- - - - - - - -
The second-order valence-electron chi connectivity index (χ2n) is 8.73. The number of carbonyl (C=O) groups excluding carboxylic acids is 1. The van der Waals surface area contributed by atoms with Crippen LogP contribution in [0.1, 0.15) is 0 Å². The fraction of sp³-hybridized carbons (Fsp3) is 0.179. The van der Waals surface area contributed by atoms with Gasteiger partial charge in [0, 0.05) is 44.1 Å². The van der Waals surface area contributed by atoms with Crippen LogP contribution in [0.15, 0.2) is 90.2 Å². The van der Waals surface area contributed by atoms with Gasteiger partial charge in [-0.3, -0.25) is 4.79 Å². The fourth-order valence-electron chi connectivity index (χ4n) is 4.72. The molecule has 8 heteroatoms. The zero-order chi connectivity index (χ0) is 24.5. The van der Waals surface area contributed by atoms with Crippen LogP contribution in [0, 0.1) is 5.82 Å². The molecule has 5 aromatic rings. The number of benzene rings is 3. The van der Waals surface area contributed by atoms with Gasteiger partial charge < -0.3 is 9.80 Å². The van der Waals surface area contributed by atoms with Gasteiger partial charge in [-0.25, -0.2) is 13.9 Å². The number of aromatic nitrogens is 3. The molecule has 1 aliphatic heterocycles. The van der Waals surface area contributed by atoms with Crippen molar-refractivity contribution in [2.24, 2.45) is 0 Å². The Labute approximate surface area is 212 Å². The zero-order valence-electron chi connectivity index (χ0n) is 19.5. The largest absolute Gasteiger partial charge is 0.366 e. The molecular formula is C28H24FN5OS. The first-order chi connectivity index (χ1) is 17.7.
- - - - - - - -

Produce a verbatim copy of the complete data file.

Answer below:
The second-order valence-electron chi connectivity index (χ2n) is 8.73. The number of carbonyl (C=O) groups excluding carboxylic acids is 1. The van der Waals surface area contributed by atoms with Crippen LogP contribution in [0.1, 0.15) is 0 Å². The fraction of sp³-hybridized carbons (Fsp3) is 0.179. The van der Waals surface area contributed by atoms with Gasteiger partial charge in [0, 0.05) is 44.1 Å². The van der Waals surface area contributed by atoms with Crippen LogP contribution in [0.15, 0.2) is 90.2 Å². The van der Waals surface area contributed by atoms with Gasteiger partial charge in [-0.3, -0.25) is 4.79 Å². The fourth-order valence-electron chi connectivity index (χ4n) is 4.72. The molecule has 8 heteroatoms. The zero-order chi connectivity index (χ0) is 24.5. The van der Waals surface area contributed by atoms with Crippen LogP contribution in [0, 0.1) is 5.82 Å². The molecule has 5 aromatic rings. The number of benzene rings is 3. The van der Waals surface area contributed by atoms with Gasteiger partial charge < -0.3 is 9.80 Å². The van der Waals surface area contributed by atoms with Gasteiger partial charge in [-0.25, -0.2) is 13.9 Å². The number of aromatic nitrogens is 3. The molecule has 1 aliphatic heterocycles. The van der Waals surface area contributed by atoms with Crippen molar-refractivity contribution in [2.24, 2.45) is 0 Å². The Labute approximate surface area is 212 Å². The zero-order valence-electron chi connectivity index (χ0n) is 19.5. The largest absolute Gasteiger partial charge is 0.366 e. The molecular formula is C28H24FN5OS. The first-order chi connectivity index (χ1) is 17.7.